I think it's nice to eat as a family - it's one of the best times of the day for us and about the only time DS ever admits that he did other than "nothing" at school. As the one cooking, it's not always practical to have a meal that can be reheated easily (or the meal won't be as nice) - and I wouldn't want to be cooking twice (or just cooking for just the children as such small portions).
Also I like to get everything cleared and tidied away after dinner and know that it's done.

Even if DH cooked his own meal and tidied away after himself I'd still feel it was cutting into the evening.

TrillianAstra Thu 15-Sep-11 12:53:35

If the children are old enough to eat a bit later then what's the rush to eat at 5,30?

Inertia Thu 15-Sep-11 12:56:59

You mention a dreadful day at school-is he a teacher? If so he may be conscious of the several hours of marking, planning etc that lie ahead that evening. Have to admit that I wouldn't be impressed if I'd got in from a day's teaching, sorted out the child care pickups, made dinner at dinnertime to leave plenty of time to get my work done, and was then told I was expected to put my evening work schedule aside so my other half could swan about for a couple of hours then summon me to the table. Sorry.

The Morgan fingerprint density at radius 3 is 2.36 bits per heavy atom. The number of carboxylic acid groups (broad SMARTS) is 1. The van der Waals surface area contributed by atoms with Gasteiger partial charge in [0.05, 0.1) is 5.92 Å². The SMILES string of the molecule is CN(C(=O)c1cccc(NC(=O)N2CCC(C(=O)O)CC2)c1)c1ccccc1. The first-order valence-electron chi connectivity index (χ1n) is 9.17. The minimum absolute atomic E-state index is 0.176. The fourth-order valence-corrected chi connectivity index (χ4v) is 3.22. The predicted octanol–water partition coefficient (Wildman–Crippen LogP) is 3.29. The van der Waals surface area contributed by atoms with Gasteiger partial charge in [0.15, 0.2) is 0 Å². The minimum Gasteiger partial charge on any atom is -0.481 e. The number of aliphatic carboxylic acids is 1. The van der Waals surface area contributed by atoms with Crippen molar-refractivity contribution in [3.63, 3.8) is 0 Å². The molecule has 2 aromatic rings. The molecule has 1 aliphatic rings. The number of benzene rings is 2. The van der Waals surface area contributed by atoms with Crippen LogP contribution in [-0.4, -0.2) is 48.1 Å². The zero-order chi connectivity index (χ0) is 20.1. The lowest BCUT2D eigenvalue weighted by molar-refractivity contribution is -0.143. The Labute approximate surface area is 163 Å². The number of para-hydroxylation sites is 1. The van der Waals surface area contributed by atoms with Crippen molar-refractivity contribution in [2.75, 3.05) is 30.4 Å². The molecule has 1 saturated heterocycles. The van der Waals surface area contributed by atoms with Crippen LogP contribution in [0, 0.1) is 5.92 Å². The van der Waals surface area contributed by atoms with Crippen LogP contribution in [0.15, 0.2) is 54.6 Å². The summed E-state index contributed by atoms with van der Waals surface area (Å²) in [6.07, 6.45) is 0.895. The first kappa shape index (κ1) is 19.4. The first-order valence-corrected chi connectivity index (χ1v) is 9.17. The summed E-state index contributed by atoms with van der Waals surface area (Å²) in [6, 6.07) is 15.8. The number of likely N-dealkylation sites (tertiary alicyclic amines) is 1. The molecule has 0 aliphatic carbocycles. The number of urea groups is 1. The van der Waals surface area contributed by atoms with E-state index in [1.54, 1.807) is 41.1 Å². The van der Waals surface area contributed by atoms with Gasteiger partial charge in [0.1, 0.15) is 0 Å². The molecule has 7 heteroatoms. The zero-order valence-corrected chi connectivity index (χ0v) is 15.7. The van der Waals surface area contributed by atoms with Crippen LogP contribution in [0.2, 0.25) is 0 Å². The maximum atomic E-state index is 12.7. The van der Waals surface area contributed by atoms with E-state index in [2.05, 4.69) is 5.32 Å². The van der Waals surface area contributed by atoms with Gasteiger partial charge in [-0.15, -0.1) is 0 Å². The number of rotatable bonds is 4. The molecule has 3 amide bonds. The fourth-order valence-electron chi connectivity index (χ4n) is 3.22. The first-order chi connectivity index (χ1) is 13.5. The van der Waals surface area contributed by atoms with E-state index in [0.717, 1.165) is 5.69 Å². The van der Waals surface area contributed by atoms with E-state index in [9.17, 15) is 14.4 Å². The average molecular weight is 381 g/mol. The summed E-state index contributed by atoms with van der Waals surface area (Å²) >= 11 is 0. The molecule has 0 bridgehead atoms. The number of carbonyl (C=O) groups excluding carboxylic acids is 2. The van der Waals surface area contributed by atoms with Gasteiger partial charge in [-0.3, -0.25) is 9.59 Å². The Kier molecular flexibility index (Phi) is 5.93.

Obviously if he has the rest of the evening to himself then there may be a compromise. I wouldn't fancy cooking twice unnecessarily though.

CurrySpice Thu 15-Sep-11 12:58:33

redsky I think that sounds somehow joyless. That the meal is a chore to be got out of the way. Would it really hurt to eat an hour later?

LydiaWickham Thu 15-Sep-11 13:04:07

Talk about it without a meal being sat there, ruining. Calmly. Could you compromise that weekends you will eat together, and say, Tuesdays and Thursday, but the other days, you'll eat as a couple after the DCs are in bed, and you will cook the meal for him? You could always do something like a starter so you sit with the DCs for dinner and talk to them about their day.